Posted: 9/17/2012 11:35:31 AM by Heather Wallace | with 0 comments

Ensuring Comfort in Your Home


Contributed by Kim Bliss, Sr. Writer, Technical Communications, Marketing Operations for Uponor


As a fun activity last weekend, my husband sent our children on a treasure hunt to find a buried chest of goodies in our backyard. My three and five year old checked the map, walked around excitedly and eventually found what they were looking for with a giant X-marks-the-spot on the ground.

When I originally titled this entry, I was going to call it “Finding Comfort in Your Home.” But then I got to thinking. When deciding to build new or remodel a home, comfort shouldn’t be some elusive treasure you’re trying to find; instead it should be something you decidedly choose.

Working for a company that envisions “enriching people’s lives”, I have learned about one of the most effective — as well as efficient — forms of bringing comfort to a home. It’s called radiant floor heating.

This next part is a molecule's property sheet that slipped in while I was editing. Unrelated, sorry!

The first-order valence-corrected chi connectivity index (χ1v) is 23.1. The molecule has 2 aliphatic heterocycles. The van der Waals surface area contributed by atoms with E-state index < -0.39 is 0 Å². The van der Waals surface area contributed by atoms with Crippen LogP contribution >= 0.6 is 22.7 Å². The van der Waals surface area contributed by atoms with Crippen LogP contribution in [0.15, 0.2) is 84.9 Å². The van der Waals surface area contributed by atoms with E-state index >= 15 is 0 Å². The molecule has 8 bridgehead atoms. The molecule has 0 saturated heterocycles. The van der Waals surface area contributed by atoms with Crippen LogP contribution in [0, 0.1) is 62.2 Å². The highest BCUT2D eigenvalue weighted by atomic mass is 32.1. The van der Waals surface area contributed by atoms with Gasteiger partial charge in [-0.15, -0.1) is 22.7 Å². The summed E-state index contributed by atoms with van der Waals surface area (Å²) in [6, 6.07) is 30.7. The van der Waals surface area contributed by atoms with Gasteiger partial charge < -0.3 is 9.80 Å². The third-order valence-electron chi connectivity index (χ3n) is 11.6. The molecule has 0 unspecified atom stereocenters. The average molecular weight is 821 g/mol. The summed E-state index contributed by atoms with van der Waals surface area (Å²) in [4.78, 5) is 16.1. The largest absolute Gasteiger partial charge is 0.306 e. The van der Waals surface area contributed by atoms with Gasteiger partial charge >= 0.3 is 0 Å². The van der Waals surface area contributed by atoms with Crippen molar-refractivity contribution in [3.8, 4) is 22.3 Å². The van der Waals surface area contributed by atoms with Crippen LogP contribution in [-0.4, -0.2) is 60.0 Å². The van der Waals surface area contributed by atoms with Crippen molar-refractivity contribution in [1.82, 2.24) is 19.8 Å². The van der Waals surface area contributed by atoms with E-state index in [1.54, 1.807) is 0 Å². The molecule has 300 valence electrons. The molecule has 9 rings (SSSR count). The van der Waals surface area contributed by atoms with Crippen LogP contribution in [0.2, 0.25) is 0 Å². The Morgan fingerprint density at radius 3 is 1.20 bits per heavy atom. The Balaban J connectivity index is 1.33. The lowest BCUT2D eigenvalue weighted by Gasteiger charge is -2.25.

For those of you who have experienced radiant floor heating first hand (or, rather I should say first foot), you are probably nodding in agreement. For those unfamiliar with the concept, imagine stepping out of a shower and instead of placing your feet on chilly tile, having a warm, inviting surface beneath your feet.

Radiant floor heating systems circulate warm water through tubing located under the floor. This heating concept (which dates back to Roman times) is a highly efficient form of heating. That is because water has the capacity to transport energy 3,500 times greater than air, so a radiant floor heating system can actually heat a home much more efficiently than a forced-air furnace.